The end of Hugh Jackman’s run as the beloved X-men character showcases some of the best acting he’s given throughout his career. Logan is a solid comic book movie but it’s also a brilliantly crafted film in its own right. Gritty, dark, and a movie that doesn’t hold back from gore or intense emotional scenes, Logan shows us the extent of how broken the strong and powerful character that we once knew has become. A moving drama with fantastic action sequences make this a film hard to shake off. Raw, exciting and beautifully executed, this is a film that is not worth missing.

4. Wonder

Wonder crafts the weight of its emotions almost perfectly. The young Jacob Tremblay delivers a fantastic central performance as Auggie, a kid entering the school world for the first time with an added set of worries and anxieties surrounding his appearance. He sells the nerves, the fear, the sadness, and the joy and is shaping up to be one of the best child actors of our time. A sweet, complex, simultaneously heart-warming and wrenching movie, with the added potential of changing aspects and viewpoints on how we treat the differences of others around us, Wonder really is a wonderful family film that doesn’t patronise or bore the audience with tired clichés. It’s tightly made, hypnotic cinema.

3. Hidden Figures

Hidden Figures is the captivating untold true story of the African American women who played major roles in the early days of the NASA space programme. Uplifting, funny, important, and with an excellent soul inspired soundtrack that encapsulates the era perfectly, Hidden Figures is an enjoyable family friendly story of human achievement through diversity and unification. It reminds us of how the power of unity is always stronger than division. Great central performances from our three female leads land this a near perfect crowd pleaser sure to leave you with a smile across your face and warmth in your heart.
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2. La La Land

As soon as I saw this film in January, I knew it was going to be hard to beat. What can be said about La La Land that hasn’t already been said? Beautiful in both visuals and story, La La Land is an absolute cinematic treat that leaves you with new found appreciation for musicals and the art of film itself. The acting is fuelled with passion, the filmmaking is superb, and the music is enticing. If you’re not typically into musicals I implore you to at least give this one a shot if you haven’t already. It’s delightful and charming in every sense. But you already know this, right?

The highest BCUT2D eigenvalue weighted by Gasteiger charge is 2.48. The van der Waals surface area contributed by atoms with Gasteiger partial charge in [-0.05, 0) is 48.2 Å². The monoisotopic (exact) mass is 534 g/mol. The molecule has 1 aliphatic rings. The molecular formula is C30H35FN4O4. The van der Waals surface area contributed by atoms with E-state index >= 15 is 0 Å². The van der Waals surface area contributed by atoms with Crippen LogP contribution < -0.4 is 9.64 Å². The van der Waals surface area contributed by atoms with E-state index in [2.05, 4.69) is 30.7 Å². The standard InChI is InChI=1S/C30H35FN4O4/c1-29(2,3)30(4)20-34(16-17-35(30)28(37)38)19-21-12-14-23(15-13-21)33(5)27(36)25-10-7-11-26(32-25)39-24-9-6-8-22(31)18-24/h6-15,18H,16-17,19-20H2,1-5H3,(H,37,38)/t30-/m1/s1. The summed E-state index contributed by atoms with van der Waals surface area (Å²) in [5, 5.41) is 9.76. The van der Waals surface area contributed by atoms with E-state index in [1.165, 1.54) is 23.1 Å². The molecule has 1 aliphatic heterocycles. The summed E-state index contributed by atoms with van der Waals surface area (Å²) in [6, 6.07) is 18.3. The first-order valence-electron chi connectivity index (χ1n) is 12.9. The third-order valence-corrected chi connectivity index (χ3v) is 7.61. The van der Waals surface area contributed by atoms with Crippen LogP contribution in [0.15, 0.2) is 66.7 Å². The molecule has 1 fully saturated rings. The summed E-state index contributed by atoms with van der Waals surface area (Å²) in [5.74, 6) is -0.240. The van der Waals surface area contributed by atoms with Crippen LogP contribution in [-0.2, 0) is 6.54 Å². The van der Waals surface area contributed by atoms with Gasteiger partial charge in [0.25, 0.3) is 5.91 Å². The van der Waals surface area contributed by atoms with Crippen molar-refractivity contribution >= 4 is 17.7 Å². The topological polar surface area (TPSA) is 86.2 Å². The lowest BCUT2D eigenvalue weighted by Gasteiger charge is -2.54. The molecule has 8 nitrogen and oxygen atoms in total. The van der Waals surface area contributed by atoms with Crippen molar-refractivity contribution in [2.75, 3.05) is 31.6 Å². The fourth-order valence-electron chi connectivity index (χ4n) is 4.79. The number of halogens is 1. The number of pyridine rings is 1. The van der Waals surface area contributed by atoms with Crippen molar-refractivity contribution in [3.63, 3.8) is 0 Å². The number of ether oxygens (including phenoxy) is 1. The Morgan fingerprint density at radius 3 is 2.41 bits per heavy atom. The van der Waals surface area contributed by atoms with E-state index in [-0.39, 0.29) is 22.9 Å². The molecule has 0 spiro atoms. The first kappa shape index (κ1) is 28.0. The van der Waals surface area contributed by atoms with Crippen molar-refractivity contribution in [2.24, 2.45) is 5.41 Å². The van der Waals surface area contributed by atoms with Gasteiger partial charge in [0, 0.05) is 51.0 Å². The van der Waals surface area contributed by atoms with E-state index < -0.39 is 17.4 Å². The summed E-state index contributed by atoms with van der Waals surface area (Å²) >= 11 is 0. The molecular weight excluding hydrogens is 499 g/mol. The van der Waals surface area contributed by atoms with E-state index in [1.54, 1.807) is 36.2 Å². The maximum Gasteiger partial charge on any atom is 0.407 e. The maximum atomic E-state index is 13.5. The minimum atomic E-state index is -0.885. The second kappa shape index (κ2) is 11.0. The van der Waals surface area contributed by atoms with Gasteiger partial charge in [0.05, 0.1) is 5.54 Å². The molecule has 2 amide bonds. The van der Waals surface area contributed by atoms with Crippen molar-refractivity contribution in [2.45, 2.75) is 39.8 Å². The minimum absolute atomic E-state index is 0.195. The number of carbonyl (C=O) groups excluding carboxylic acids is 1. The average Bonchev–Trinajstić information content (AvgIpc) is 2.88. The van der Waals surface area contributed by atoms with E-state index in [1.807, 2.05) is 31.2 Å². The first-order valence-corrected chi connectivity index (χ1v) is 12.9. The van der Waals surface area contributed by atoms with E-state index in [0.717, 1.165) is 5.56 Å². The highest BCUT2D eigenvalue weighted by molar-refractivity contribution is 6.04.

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1. Detroit

When I saw this film back in September I knew that it was going to be sitting comfortably at the top of my list; it’s outstanding.

Set during the riots of the 1967 Detroit Rebellion in which the city was patrolled under the National Guard, Detroit showcases the devastating power of corruption and racism. The feeling of utter chaos, of uncertainty, of the horror that can lead from misunderstandings is frightfully realised by Kathryn Bigelow’s vice-like grip on direction. She’s created a powerful film that places you in the minds of all of its characters. Will Poulter gives the best performance of the year as Krauss, a corrupt young cop with way too much authority for his own good. He delivers a genuine ‘real life’ scary performance; not only is he deplorable, but his naivety and sense of justice makes him feel all the more real – a person capable of truly terrible things. Detroit is a hard but necessary watch with a message that is as sharp as its craftsmanship. It’s an excellent movie.

What do you think to my list? Agree? Disagree entirely?

What films would you have in your Top 10?

Let us know in the comments below!